winter dishes abound.. And comfort food required to feed the soul and bellies..
And using something like mutton would normally require a huge amount of time to cook down..
Step up to the plate with the pressure cooker.. Pressure cooking.. Often seen as a dark art.. And particularly with those super scary ‘old fashioned’ numbers.. The ones where the whistley bit could spin and fly off showering the stove, kitchen and you with searingly hot substances!! Sheesh!
Thank the gods ( and particularly #tefal ) for creating ones that feel a lot more ‘safe’.. 🙏
The pressure cooking method here saves hours. and also saves a bunch of energy.. Yet how to make sure it doesn’t just develop the bland flavours like a slo cooker / crockpot sometimes does.. Sometimes..
Well start by defrosting freezer foraged mutton pieces..
Browning them briefly in uncle bens wok will help the flavours..
Sloshing the uncle bens wok post mutton browning in hot kettle reverse osmosis water will release any stuck on tasty bits.. That can be used to top up the pot for cooking..
Now for the veggies ..
Swede, parsnip, celery, red potatoes, carrots and celery provide the winter selection..
A bay leaf or three.. That stock and locked up.. brought up to pressure on setting two.. then cooked for 20 minutes.. flame off and left to naturally release its steam..
It’s really surprising that in that relatively short period of time that everything is just cooked to that almost mush that you need!
Be delicate now..
It needs thickening and seasoning.. The thickening done by just breaking a few of those root veggies up into the sauce. and now add good splash of @hendos Sheffield sauce ( it’s kinda like Worcestershire sauce yet sans anchovies).. A splosh of @kikkoman soy sauce.. And some gravy salt ( which is just salt and caramel!)..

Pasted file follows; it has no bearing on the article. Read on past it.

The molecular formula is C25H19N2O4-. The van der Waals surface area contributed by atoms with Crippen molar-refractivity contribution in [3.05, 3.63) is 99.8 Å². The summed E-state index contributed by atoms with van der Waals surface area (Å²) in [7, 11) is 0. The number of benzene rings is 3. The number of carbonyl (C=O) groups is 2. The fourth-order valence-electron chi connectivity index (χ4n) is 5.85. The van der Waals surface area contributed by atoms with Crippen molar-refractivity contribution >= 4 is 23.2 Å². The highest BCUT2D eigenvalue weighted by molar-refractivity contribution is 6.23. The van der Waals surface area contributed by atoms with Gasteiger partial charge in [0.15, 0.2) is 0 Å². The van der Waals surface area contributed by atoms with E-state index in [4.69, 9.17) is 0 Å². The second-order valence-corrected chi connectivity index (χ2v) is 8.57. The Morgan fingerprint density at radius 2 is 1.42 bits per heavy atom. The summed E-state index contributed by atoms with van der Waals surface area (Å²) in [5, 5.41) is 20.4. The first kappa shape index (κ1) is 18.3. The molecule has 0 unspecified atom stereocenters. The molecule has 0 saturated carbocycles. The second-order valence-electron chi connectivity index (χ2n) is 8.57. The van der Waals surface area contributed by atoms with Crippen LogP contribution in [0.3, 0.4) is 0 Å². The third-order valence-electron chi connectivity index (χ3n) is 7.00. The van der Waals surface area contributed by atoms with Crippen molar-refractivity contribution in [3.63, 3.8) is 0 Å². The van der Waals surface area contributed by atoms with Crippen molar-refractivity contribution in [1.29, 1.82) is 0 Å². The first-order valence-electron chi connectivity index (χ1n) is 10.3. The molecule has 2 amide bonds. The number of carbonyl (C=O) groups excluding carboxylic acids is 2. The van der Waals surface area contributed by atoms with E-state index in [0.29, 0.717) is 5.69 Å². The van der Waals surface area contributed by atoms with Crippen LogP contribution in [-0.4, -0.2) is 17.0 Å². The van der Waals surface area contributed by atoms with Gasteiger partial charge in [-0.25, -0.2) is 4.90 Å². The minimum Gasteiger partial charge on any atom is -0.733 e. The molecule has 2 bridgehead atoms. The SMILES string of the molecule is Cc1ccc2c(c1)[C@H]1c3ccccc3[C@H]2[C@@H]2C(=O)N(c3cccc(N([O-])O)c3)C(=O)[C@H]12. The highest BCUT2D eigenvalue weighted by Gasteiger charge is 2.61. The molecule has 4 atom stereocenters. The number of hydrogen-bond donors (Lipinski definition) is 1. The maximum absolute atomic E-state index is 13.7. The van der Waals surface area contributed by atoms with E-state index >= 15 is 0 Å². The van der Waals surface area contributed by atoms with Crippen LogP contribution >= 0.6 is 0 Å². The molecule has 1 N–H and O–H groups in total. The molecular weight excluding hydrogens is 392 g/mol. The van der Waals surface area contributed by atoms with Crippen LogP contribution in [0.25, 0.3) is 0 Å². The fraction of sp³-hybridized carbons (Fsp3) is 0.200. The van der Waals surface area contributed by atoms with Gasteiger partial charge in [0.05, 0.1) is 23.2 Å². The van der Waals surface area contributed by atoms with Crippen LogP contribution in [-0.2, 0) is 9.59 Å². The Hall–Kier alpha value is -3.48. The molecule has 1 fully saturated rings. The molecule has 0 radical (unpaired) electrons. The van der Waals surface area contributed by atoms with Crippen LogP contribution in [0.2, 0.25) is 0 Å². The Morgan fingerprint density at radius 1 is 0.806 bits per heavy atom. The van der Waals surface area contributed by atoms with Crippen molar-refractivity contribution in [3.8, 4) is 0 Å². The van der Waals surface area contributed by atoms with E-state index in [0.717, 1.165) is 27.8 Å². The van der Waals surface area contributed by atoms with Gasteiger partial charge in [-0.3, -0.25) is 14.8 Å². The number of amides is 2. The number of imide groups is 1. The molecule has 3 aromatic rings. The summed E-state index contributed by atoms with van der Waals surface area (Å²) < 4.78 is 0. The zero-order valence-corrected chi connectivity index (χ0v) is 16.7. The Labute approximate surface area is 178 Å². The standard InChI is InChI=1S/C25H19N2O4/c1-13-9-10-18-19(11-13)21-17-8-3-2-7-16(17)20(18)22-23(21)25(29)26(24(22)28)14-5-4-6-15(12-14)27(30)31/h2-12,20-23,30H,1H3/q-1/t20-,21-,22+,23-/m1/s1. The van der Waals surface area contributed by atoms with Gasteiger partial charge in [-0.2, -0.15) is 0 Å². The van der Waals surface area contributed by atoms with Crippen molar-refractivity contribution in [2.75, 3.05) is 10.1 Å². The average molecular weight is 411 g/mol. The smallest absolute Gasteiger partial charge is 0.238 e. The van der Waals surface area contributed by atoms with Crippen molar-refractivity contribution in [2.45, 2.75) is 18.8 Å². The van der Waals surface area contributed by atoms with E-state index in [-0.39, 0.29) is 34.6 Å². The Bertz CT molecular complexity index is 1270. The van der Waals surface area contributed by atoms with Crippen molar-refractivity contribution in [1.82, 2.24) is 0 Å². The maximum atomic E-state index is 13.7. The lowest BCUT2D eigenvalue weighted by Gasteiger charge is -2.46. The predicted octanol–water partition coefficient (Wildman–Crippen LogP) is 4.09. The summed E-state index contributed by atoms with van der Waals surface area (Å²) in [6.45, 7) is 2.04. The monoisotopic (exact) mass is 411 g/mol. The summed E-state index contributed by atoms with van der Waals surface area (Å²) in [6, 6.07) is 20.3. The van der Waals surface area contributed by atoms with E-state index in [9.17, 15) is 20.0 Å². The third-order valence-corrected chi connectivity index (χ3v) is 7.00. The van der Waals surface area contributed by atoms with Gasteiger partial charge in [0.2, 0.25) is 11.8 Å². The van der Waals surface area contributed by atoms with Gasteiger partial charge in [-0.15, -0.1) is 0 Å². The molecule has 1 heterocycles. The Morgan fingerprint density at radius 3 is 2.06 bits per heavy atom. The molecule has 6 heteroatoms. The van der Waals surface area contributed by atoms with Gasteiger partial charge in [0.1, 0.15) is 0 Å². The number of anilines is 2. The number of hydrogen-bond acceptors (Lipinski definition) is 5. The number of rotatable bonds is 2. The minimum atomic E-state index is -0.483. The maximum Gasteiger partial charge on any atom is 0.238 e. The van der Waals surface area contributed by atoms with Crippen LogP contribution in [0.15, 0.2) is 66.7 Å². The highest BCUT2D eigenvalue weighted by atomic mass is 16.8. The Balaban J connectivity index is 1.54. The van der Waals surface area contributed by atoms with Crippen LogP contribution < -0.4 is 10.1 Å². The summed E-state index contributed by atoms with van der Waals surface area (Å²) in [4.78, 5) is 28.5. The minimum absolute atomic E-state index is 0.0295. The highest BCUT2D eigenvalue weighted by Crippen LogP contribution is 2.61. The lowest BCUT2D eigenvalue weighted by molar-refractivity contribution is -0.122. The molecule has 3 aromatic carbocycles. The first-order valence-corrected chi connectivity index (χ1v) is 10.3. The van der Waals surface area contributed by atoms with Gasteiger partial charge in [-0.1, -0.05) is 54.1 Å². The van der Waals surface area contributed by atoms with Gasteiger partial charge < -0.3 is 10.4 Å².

Add the rosecoco beans, they are excellent for reducing cholesterol .. Umm maybe not with the mutton perhaps.. Ah well.. Anyhoo..
And then add that wonderful indoor freezer staple of Italian mixed frozen bits.. Parsley, garlic, red onion and thyme and oregano. a great dash of two thumbs white pepper adds the bite..
Lastly a over the top sploshoshos of thin balsamic..
A good stir starts breaking it all up.. Don’t stir too much!
Then decant into a Le creuset pot.. As those iron and double sprayed enamel pots really are something every home should own.. Sure they cost money.. Yet seriously.. My first one is now over twenty years old and going strong!
It makes it cool down faster.. Therefore avoiding a pile of slop..
It’s also makes for better storage and heat retention! after all we all know that stewps of any sort taste better as they get their groove on!
The pressure cooking saves so much time and makes your kitchen and lobby smell fantastic!